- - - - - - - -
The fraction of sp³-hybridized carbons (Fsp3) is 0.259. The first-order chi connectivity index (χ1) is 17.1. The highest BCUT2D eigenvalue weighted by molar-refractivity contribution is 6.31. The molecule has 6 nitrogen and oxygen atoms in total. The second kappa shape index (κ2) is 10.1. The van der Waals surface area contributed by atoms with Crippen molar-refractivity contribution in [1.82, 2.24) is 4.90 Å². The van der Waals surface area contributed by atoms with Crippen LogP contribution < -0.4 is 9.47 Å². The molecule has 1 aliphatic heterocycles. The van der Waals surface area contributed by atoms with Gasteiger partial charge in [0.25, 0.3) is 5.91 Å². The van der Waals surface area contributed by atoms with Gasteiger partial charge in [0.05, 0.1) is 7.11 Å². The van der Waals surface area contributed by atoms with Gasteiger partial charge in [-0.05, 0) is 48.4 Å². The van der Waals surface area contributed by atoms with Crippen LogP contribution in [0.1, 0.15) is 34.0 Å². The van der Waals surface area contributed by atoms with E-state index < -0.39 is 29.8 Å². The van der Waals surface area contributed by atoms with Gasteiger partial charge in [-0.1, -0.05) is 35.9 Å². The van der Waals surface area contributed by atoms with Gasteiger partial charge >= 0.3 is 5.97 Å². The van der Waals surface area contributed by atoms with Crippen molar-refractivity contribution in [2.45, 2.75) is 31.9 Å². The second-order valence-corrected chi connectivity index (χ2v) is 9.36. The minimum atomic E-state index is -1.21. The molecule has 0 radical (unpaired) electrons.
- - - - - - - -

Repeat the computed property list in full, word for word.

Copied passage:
The fraction of sp³-hybridized carbons (Fsp3) is 0.259. The first-order chi connectivity index (χ1) is 17.1. The highest BCUT2D eigenvalue weighted by molar-refractivity contribution is 6.31. The molecule has 6 nitrogen and oxygen atoms in total. The second kappa shape index (κ2) is 10.1. The van der Waals surface area contributed by atoms with Crippen molar-refractivity contribution in [1.82, 2.24) is 4.90 Å². The van der Waals surface area contributed by atoms with Crippen LogP contribution < -0.4 is 9.47 Å². The molecule has 1 aliphatic heterocycles. The van der Waals surface area contributed by atoms with Gasteiger partial charge in [0.25, 0.3) is 5.91 Å². The van der Waals surface area contributed by atoms with Gasteiger partial charge in [0.05, 0.1) is 7.11 Å². The van der Waals surface area contributed by atoms with Gasteiger partial charge in [-0.05, 0) is 48.4 Å². The van der Waals surface area contributed by atoms with Crippen LogP contribution in [0.1, 0.15) is 34.0 Å². The van der Waals surface area contributed by atoms with E-state index < -0.39 is 29.8 Å². The van der Waals surface area contributed by atoms with Gasteiger partial charge in [-0.1, -0.05) is 35.9 Å². The van der Waals surface area contributed by atoms with Gasteiger partial charge >= 0.3 is 5.97 Å². The van der Waals surface area contributed by atoms with Crippen molar-refractivity contribution in [2.45, 2.75) is 31.9 Å². The second-order valence-corrected chi connectivity index (χ2v) is 9.36. The minimum atomic E-state index is -1.21. The molecule has 0 radical (unpaired) electrons.